Former President Donald Trump told attendees at a rally in South Carolina Saturday that conservatives must “lay down their very lives to defend their country”—against critical race theory.
During an hour-long speech in which he leaned heavily into recent right-wing culture war themes, Trump said that “getting critical race theory out of our schools is not just a matter of values, it’s also a matter of national survival. We have no choice.”
“The fate of any nation ultimately depends upon the willingness of its citizens to lay down—and they must do this—lay down their very lives to defend their country,” Trump said. “If we allow the Marxists and communists and socialists to teach our children to hate America, there will be no one left to defend our flag or protect our great country or its freedom.”
Trump’s vitriolic comments come amid a reactionary storm against changes in American culture over the past several years that have impacted education, including the #MeToo movement and the national reckoning with racism following George Floyd’s murder by a Minneapolis police officer in 2020.
According to EducationWeek, 14 states have banned the teaching of critical race theory—a previously obscure academic theory of America’s legal system, which over the past few years has turned into a catchall on the right to describe diversity training and perspectives challenging long-held American orthodoxy regarding race, gender, and class.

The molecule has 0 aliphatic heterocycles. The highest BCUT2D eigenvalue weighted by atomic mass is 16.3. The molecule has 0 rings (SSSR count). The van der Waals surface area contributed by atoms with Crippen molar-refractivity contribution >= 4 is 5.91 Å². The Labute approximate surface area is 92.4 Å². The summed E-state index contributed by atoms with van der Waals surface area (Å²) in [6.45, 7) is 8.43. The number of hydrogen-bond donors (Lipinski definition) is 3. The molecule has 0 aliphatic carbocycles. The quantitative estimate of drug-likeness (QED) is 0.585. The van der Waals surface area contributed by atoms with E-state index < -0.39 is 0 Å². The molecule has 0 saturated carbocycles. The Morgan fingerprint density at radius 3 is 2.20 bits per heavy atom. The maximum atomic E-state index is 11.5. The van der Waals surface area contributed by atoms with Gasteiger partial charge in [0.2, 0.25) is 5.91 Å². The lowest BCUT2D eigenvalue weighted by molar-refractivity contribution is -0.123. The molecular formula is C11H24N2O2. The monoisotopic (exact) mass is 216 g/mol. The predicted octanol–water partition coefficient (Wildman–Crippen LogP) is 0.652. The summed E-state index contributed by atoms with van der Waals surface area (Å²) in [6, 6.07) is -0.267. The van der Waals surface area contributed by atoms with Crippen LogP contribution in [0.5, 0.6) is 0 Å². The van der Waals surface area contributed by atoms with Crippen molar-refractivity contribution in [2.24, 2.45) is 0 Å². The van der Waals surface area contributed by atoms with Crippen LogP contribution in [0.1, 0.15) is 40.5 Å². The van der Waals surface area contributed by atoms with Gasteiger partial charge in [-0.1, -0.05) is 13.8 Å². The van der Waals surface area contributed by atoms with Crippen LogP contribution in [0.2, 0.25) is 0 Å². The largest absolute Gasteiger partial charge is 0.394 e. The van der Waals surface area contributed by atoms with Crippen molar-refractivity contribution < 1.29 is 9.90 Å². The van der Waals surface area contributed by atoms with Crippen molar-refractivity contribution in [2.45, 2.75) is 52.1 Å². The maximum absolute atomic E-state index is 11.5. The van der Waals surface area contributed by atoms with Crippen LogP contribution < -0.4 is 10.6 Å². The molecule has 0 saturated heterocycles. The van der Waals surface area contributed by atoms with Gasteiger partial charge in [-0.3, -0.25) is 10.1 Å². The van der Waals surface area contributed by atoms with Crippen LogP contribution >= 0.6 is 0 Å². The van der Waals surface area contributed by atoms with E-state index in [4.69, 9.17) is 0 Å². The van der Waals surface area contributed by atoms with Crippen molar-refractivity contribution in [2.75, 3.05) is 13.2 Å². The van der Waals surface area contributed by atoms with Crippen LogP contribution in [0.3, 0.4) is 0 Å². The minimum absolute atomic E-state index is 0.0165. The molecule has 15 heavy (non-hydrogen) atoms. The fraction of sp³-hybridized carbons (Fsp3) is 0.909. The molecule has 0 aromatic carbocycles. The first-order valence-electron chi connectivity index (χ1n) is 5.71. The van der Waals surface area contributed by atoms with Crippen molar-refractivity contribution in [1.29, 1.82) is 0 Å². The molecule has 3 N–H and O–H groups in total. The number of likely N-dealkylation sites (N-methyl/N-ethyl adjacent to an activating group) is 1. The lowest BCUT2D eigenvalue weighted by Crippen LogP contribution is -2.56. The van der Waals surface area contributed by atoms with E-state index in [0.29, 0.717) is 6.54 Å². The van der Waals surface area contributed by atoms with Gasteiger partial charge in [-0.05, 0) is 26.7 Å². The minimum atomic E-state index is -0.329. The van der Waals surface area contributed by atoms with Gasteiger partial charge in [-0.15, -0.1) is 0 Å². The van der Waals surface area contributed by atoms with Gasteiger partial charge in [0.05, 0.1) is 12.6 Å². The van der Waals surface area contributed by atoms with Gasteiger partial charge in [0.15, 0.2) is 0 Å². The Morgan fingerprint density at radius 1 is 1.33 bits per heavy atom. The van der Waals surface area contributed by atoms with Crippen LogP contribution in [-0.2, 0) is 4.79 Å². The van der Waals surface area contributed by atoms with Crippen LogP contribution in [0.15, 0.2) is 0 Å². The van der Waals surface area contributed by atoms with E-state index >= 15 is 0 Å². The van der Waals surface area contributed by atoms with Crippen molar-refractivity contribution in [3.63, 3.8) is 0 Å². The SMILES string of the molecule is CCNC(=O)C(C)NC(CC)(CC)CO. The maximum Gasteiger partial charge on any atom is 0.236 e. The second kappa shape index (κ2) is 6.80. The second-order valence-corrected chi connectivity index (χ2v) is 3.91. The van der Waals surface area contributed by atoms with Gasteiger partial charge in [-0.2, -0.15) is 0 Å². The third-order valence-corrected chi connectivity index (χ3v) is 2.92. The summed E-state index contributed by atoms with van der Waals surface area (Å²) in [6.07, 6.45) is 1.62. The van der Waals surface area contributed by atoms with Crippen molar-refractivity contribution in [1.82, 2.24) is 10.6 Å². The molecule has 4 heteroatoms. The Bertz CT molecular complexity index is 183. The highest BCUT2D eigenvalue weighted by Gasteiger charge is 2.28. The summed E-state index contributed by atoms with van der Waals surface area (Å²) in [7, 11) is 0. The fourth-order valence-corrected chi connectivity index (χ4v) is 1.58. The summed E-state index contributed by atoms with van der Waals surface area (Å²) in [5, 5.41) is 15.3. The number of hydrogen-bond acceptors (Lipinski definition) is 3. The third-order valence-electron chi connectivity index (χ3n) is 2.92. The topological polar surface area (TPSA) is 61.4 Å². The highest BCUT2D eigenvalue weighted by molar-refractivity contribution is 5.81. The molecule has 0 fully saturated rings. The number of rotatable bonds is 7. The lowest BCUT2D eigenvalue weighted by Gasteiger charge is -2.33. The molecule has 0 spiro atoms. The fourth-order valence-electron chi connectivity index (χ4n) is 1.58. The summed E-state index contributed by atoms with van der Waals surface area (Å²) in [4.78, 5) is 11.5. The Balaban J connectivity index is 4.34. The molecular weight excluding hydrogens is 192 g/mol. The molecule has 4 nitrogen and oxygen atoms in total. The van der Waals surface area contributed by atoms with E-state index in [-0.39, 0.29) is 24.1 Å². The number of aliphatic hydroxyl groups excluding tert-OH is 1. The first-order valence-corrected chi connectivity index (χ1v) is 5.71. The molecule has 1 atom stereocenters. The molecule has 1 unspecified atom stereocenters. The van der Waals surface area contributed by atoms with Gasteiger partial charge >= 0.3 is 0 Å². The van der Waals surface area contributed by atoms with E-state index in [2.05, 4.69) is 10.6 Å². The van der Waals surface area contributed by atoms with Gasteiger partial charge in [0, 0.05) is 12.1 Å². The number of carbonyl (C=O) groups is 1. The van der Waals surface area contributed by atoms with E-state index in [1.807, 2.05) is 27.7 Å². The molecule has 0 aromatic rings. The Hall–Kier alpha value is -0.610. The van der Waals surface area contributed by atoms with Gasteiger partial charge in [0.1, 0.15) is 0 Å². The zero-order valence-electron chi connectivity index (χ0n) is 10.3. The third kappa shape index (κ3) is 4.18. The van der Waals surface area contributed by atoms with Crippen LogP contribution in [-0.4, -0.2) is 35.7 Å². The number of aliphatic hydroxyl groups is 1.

Florida became the latest state to pass a bill purporting to ban critical race theory last week, making it illegal to teach that a person’s status as “privileged or oppressed is necessarily determined by his or her race, color, national origin, or sex.” Gov. Ron DeSantis is expected to sign the bill into law.
During the rally, Trump also said that American parents “should get a veto over anyone, anything teaching far-left gender ideologies to their children without parental consent,” and purposely misgendered Lia Thomas, a transgender member of the University of Pennsylvania swim team.
The former president, who also effectively confirmed during the rally that he plans to run for a third time in 2024, convened what he dubbed the “1776 Commission,” a direct response to the New York Times’ “1619 Project.” Two days before he left office, Trump released the commission’s report, which said that describing the Founding Fathers as hypocrites because they owned slaves was “untrue, and has done enormous damage, especially in recent years, with a devastating effect on our civic unity and social fabric.”
President Joe Biden issued an executive order immediately upon taking office that dissolved the 1776 Commission, saying Trump’s commission “has sought to erase America’s history of racial injustice.”
But according to Trump, if the GOP wins control of the House in November, Republicans will “ban critical race theory once and for all” and “defund the racist equity mandates across the federal government.”
“No more illegal discrimination in anything,” said the man who was once sued by Richard Nixon’s Justice Department for housing discrimination against Black people.
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